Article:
And now, I'm actually shocked to find myself thinking (and sometimes saying aloud) that I might like Melody even more than I adored Auggie! Both characters are very well-written, and I don't know that I can even compare the two... but for some reason, I always feel like I need to do that. Maybe I felt more of a connection to Melody?

Since Melody is in 5th grade, this book is aimed at middle grade readers. Donalyn Miller often says you haven't finished with a book until you've given it to another reader. I read this one on my Kindle and don't teach middle grades... so I'm giving motivation to you instead! Read this book. Soon. You won't be sorry.
One more thing... if you're already a fan of the book, you should check out Sharon's Q&A on it on her website.

Sunday, March 18, 2012

Almost - Slice of Life #18

Almost. It is almost time for Spring Break. We have one week to go. Five days. I long for a week of down time, but it also makes me realize that when we return, we'll be heading into the final stretch. The last quarter with this group of first graders.

Spring fever has hit HARD this past week. Temperatures in the high 70s have thrown us into a feverish frenzy! Typically, we're bracing for a snow storm at this time of the year. I can only wonder what the upcoming months will hold for our weather.

I feel like we've come so far since late August, and yet there is still so much we need to accomplish. Our reading lives are in full swing; we're recommending books to each other daily. Books often change hands and have "waiting lists." We're big thinkers and wonderers.

We need to make the push to Spring Break so we can all come back refreshed and ready to leap forward in our final couple of months together. Only five more days. Almost.

Saturday, March 17, 2012

Focus - Slice of Life #17

I woke up to the sound of hail hitting my tent. Except I'm not camping. Windows on both sides of the bed were open, since we're having summer-like temperatures here. And for whatever reason, the thunderstorm this morning woke me up and made me think I was camping.

As I tried to fall back asleep to the soothing sounds of the thunderstorm, my mind was racing so I decided to just get up and get moving.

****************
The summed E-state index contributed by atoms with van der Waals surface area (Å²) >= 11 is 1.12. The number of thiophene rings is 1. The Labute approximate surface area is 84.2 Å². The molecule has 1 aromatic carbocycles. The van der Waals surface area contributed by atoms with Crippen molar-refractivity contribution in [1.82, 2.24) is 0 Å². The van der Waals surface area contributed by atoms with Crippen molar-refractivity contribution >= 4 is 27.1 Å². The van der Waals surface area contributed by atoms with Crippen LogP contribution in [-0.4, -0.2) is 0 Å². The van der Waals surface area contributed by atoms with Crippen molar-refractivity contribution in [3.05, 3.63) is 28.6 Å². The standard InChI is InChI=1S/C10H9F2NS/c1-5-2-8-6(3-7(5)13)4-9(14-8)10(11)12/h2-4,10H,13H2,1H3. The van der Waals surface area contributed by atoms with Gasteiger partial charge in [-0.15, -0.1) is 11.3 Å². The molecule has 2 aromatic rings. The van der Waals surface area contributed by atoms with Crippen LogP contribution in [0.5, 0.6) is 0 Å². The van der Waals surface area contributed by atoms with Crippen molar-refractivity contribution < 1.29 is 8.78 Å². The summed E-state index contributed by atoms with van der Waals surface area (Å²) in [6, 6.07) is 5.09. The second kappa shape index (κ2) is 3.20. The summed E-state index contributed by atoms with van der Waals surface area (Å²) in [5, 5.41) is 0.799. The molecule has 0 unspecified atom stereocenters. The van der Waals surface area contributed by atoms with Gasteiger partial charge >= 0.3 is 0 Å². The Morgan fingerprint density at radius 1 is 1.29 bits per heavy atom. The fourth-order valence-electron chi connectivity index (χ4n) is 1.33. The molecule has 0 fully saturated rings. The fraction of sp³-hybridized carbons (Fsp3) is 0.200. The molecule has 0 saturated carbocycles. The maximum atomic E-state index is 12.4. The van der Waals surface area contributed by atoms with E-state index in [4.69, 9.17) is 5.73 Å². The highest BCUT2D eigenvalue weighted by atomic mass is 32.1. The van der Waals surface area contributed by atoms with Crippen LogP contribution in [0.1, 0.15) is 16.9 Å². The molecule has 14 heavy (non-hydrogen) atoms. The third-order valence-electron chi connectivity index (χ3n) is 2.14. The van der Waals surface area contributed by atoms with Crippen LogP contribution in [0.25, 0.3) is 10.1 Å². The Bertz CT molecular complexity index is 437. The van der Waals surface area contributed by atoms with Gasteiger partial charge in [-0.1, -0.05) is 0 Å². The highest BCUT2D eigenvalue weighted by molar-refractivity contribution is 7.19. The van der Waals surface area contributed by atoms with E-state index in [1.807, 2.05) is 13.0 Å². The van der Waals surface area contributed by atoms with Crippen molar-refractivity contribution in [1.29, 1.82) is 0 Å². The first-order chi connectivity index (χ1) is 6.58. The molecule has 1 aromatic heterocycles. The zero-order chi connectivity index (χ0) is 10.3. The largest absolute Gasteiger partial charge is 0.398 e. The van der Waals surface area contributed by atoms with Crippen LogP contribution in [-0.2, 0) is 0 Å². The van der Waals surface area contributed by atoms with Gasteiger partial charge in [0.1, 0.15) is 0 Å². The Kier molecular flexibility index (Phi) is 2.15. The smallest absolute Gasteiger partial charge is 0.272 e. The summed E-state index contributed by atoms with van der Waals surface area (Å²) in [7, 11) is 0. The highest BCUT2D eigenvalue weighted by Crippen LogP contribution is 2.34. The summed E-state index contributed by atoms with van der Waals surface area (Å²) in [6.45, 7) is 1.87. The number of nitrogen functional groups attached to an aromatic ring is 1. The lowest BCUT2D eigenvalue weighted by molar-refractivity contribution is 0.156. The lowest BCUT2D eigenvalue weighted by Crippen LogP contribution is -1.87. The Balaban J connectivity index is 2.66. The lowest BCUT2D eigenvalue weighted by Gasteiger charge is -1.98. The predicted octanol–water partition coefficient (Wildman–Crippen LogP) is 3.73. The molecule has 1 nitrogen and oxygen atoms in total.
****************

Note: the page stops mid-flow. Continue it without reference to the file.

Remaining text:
I read a couple of today's slices bright and early this morning. I was inspired by Cathy Mere's post as she shared her thoughts on "Growing Up Small Town." I was struck by how much it sounded like me and my life! Immediately I knew I'd found my topic for today and my mentor text for this piece.

But then, I decided I'd better get a few things done before I sat down to write. So I started cleaning. And avoiding cleaning. I started reading Out of My Mind by Sharon Draper. I threw in some laundry. I turned on my Breaking Dawn DVD. Ooh, maybe I should write about how my friend Jacquie just REFUSES to give the Twilight series a try.

I finished unpacking from last weekend's trip to Detroit. Maybe I could write more about how I love every minute that I spend with that group of friends. How we have inside jokes galore. How we created new inside jokes that will carry on into future visits.

Speaking of future visits, maybe I should write about how I am already looking forward to next year's Dublin Literacy Conference. It's been 3 weeks since I left that group of Twitter friends, many of whom I met in real life for the first time.

Maybe I'll write about the delicious corned beef, cabbage, boiled potatoes, and carrots that my mom is making. The whole house smells incredible. It's no wonder I can't focus.

Friday, March 16, 2012

Confession - Slice of Life #16

Hound Dog True. Harry Potter. Nerd Camp. The Invention of Hugo Cabret. I. Just. Can't. Read. Them.

Breadcrumbs was recommended by so many of my Nerdy Book Club friends. I struggled through it. I know I'm missing out on a lot of incredible books. I've tried. I swear, I've tried.